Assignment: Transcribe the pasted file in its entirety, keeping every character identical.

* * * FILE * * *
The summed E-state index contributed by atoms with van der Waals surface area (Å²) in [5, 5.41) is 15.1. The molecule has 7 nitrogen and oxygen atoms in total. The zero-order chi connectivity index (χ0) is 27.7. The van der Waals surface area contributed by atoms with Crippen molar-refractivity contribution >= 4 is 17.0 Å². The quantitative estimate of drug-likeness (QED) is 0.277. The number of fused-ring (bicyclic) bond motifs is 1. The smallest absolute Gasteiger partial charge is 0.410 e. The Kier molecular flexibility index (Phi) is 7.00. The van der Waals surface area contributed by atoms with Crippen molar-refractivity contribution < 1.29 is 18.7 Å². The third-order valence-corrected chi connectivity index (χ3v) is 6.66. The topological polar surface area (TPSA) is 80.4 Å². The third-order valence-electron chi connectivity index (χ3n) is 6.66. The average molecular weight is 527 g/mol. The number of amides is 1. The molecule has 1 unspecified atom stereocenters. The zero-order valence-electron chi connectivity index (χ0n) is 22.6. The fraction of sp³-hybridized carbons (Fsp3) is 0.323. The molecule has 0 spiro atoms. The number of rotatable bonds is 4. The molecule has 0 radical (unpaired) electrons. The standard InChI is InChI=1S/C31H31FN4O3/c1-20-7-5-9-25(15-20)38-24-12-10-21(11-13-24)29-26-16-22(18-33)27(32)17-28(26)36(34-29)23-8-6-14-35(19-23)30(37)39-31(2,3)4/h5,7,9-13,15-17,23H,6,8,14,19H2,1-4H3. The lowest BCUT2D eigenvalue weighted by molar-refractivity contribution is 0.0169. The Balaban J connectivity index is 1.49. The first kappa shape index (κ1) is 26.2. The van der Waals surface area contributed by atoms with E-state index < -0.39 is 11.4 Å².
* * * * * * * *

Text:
The summed E-state index contributed by atoms with van der Waals surface area (Å²) in [5, 5.41) is 15.1. The molecule has 7 nitrogen and oxygen atoms in total. The zero-order chi connectivity index (χ0) is 27.7. The van der Waals surface area contributed by atoms with Crippen molar-refractivity contribution >= 4 is 17.0 Å². The quantitative estimate of drug-likeness (QED) is 0.277. The number of fused-ring (bicyclic) bond motifs is 1. The smallest absolute Gasteiger partial charge is 0.410 e. The Kier molecular flexibility index (Phi) is 7.00. The van der Waals surface area contributed by atoms with Crippen molar-refractivity contribution < 1.29 is 18.7 Å². The third-order valence-corrected chi connectivity index (χ3v) is 6.66. The topological polar surface area (TPSA) is 80.4 Å². The third-order valence-electron chi connectivity index (χ3n) is 6.66. The average molecular weight is 527 g/mol. The number of amides is 1. The molecule has 1 unspecified atom stereocenters. The zero-order valence-electron chi connectivity index (χ0n) is 22.6. The fraction of sp³-hybridized carbons (Fsp3) is 0.323. The molecule has 0 spiro atoms. The number of rotatable bonds is 4. The molecule has 0 radical (unpaired) electrons. The standard InChI is InChI=1S/C31H31FN4O3/c1-20-7-5-9-25(15-20)38-24-12-10-21(11-13-24)29-26-16-22(18-33)27(32)17-28(26)36(34-29)23-8-6-14-35(19-23)30(37)39-31(2,3)4/h5,7,9-13,15-17,23H,6,8,14,19H2,1-4H3. The lowest BCUT2D eigenvalue weighted by molar-refractivity contribution is 0.0169. The Balaban J connectivity index is 1.49. The first kappa shape index (κ1) is 26.2. The van der Waals surface area contributed by atoms with E-state index < -0.39 is 11.4 Å².